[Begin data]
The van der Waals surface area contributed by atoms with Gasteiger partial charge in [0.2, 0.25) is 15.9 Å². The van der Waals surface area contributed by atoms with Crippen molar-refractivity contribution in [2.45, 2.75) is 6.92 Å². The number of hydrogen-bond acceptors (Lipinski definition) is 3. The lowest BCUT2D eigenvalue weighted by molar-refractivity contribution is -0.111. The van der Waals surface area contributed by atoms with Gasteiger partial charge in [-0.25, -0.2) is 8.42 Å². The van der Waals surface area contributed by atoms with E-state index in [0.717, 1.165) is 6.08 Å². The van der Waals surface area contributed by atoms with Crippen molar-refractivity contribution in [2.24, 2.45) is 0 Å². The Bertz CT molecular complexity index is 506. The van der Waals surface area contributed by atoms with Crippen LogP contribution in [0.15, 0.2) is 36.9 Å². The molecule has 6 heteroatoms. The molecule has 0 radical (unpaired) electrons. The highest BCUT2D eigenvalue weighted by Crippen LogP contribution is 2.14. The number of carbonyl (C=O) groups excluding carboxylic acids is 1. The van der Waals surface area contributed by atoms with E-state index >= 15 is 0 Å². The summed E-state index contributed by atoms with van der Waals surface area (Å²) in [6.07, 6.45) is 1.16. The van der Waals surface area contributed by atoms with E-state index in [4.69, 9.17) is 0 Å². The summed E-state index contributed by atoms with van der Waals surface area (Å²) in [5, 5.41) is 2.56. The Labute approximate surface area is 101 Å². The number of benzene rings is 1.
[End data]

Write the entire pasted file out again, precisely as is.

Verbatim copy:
The van der Waals surface area contributed by atoms with Gasteiger partial charge in [0.2, 0.25) is 15.9 Å². The van der Waals surface area contributed by atoms with Crippen molar-refractivity contribution in [2.45, 2.75) is 6.92 Å². The number of hydrogen-bond acceptors (Lipinski definition) is 3. The lowest BCUT2D eigenvalue weighted by molar-refractivity contribution is -0.111. The van der Waals surface area contributed by atoms with Gasteiger partial charge in [-0.25, -0.2) is 8.42 Å². The van der Waals surface area contributed by atoms with E-state index in [0.717, 1.165) is 6.08 Å². The van der Waals surface area contributed by atoms with Crippen molar-refractivity contribution in [2.24, 2.45) is 0 Å². The Bertz CT molecular complexity index is 506. The van der Waals surface area contributed by atoms with Crippen LogP contribution in [0.15, 0.2) is 36.9 Å². The molecule has 6 heteroatoms. The molecule has 0 radical (unpaired) electrons. The highest BCUT2D eigenvalue weighted by Crippen LogP contribution is 2.14. The number of carbonyl (C=O) groups excluding carboxylic acids is 1. The van der Waals surface area contributed by atoms with E-state index >= 15 is 0 Å². The summed E-state index contributed by atoms with van der Waals surface area (Å²) in [6.07, 6.45) is 1.16. The van der Waals surface area contributed by atoms with E-state index in [4.69, 9.17) is 0 Å². The summed E-state index contributed by atoms with van der Waals surface area (Å²) in [5, 5.41) is 2.56. The Labute approximate surface area is 101 Å². The number of benzene rings is 1.